The data is here! The data is here!
Finally, the detailed numbers needed for redistricting were made available Thursday afternoon, with the U.S. Census Bureau hosting a “data reveal party” (aka a news conference). The data—normally required to be delivered by March 30 but delayed because of the coronavirus—will tell us how many people live in every nook and cranny of the nation, along with some basic characteristics: voting age, race and ethnicity (Hispanic or not Hispanic). And we’ll have access to the current population of every city, town and hamlet.
For redistricters, the data drop is just the beginning of the redistricting cycle. Data keepers will need to take a few steps first. So, even though we’ve been in a “hurry up” phase, we’ll have to wait a bit longer before the policymakers can start drawing maps.
Even before the data arrived, anyone could look at the new “ideal population” numbers for their state’s electoral districts—congressional, state house and state senate. You can see these at Election Data Services (Table 5 on page 19), or you can do it yourself: Divide the “total resident population” by the number of members in the target chamber. The result is the ideal population for each district for this coming decade. (Note that the denominator is NOT total state population, the headline number released by the bureau in April and used to divvy up congressional seats among the states. That number includes overseas and military citizens. Redistricting is done with the slightly smaller total resident population.)
With the numbers now in hand, here’s what may be happening in your state in the coming days and weeks:
Step one: The data will be retrieved from the bureau’s portal and dumped into the state’s database.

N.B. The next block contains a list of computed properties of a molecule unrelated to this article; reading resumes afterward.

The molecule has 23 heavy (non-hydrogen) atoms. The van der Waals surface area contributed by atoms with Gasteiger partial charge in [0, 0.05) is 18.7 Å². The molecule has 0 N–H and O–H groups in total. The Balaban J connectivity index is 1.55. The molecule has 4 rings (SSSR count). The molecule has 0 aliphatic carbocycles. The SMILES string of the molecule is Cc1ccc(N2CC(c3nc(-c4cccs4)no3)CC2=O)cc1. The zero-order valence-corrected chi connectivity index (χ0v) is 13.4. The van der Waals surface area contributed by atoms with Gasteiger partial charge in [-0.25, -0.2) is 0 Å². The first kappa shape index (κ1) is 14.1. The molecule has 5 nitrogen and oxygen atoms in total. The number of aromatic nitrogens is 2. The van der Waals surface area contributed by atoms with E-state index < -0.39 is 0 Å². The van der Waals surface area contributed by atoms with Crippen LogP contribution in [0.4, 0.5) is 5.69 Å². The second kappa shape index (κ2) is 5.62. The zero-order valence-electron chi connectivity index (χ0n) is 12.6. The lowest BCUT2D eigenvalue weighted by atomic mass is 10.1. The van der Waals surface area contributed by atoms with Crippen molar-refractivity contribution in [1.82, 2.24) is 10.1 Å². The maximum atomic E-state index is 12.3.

Step two: The database will be tested to ensure that everything is aggregating and disaggregating correctly. Better to find glitches now rather than once mapmaking has begun.
Step three: Census tracts from 2010 will be compared with current ones. This comparison gives a detailed look at what parts of each state are growing most rapidly and where the population may be shrinking. (Census tracts change very little over the decades, whereas census blocks do change.)
Step four: The same will be done for incorporated areas and counties. Did they grow as expected? If any are way off from previous data or from expectations, they’ll get a closer look. Maybe that city increased its boundaries to take in some substantial suburbs—or maybe there’s an error.
Step five: Finally, it’s time to look at census blocks—and to stay calm. Some will look odd, especially those with populations under 250. Ron Jarmin, the Census Bureau’s acting director, wrote on July 28 that some blocks may show occupied housing units but a population of zero; others may show residents under 18 without any adults; and still others may show dozens of people but less than a handful of housing units. These are known oddities and result from the bureau’s decision to use differential privacy to protect respondents’ information. “Though unusual, situations like these in the data help confirm that confidentiality is being protected,” Jarmin wrote.
On that last point, aggregating the blocks into districts will address these oddities: “Instead of looking for precision in an individual block, we strongly encourage data users to aggregate, or group, blocks together,” he wrote. “As blocks are grouped together, the fuzziness disappears. And when you step back with more blocks in view, the details add together and make a sharp picture.” Redistricters will be testing this approach for sure.
Only after all this (and quite a bit more data preparation) is done can the real work of redistricting begin. For legislators, it may seem tough to wait for staff to run the data through these paces—but it’s better than finding problems later in the process.
Wendy Underhill is director of NCSL’s Elections and Redistricting Program.